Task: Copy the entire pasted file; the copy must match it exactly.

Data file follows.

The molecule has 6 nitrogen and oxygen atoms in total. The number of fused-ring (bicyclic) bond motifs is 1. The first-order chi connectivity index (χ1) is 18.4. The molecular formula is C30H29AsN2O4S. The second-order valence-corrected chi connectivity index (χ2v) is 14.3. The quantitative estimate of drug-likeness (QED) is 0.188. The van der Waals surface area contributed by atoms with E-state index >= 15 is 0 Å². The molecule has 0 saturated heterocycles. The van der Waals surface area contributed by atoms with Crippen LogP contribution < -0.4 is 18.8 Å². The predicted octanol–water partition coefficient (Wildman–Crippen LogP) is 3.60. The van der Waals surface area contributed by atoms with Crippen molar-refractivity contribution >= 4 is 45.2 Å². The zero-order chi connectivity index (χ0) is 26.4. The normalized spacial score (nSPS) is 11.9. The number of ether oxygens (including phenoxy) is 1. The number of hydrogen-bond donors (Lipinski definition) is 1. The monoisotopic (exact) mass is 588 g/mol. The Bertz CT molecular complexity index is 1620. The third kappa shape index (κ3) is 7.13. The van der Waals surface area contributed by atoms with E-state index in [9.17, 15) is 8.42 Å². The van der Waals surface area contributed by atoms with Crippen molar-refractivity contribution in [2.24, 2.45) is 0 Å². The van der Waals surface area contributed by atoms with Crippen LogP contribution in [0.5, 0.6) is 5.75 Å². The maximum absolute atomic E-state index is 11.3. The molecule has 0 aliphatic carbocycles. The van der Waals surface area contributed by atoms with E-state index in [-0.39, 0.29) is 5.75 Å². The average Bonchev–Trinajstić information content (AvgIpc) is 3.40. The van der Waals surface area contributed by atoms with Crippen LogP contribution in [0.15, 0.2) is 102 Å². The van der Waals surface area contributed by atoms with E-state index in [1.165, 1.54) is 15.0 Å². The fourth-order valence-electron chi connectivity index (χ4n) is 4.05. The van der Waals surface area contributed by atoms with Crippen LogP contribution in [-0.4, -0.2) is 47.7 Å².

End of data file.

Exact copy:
The molecule has 6 nitrogen and oxygen atoms in total. The number of fused-ring (bicyclic) bond motifs is 1. The first-order chi connectivity index (χ1) is 18.4. The molecular formula is C30H29AsN2O4S. The second-order valence-corrected chi connectivity index (χ2v) is 14.3. The quantitative estimate of drug-likeness (QED) is 0.188. The van der Waals surface area contributed by atoms with E-state index >= 15 is 0 Å². The molecule has 0 saturated heterocycles. The van der Waals surface area contributed by atoms with Crippen LogP contribution < -0.4 is 18.8 Å². The predicted octanol–water partition coefficient (Wildman–Crippen LogP) is 3.60. The van der Waals surface area contributed by atoms with Crippen molar-refractivity contribution >= 4 is 45.2 Å². The zero-order chi connectivity index (χ0) is 26.4. The normalized spacial score (nSPS) is 11.9. The number of ether oxygens (including phenoxy) is 1. The number of hydrogen-bond donors (Lipinski definition) is 1. The monoisotopic (exact) mass is 588 g/mol. The Bertz CT molecular complexity index is 1620. The third kappa shape index (κ3) is 7.13. The van der Waals surface area contributed by atoms with E-state index in [9.17, 15) is 8.42 Å². The van der Waals surface area contributed by atoms with Crippen molar-refractivity contribution in [2.24, 2.45) is 0 Å². The van der Waals surface area contributed by atoms with Crippen LogP contribution in [0.5, 0.6) is 5.75 Å². The maximum absolute atomic E-state index is 11.3. The molecule has 0 aliphatic carbocycles. The van der Waals surface area contributed by atoms with E-state index in [-0.39, 0.29) is 5.75 Å². The average Bonchev–Trinajstić information content (AvgIpc) is 3.40. The van der Waals surface area contributed by atoms with Crippen LogP contribution in [0.15, 0.2) is 102 Å². The van der Waals surface area contributed by atoms with E-state index in [1.165, 1.54) is 15.0 Å². The fourth-order valence-electron chi connectivity index (χ4n) is 4.05. The van der Waals surface area contributed by atoms with Crippen LogP contribution in [-0.4, -0.2) is 47.7 Å².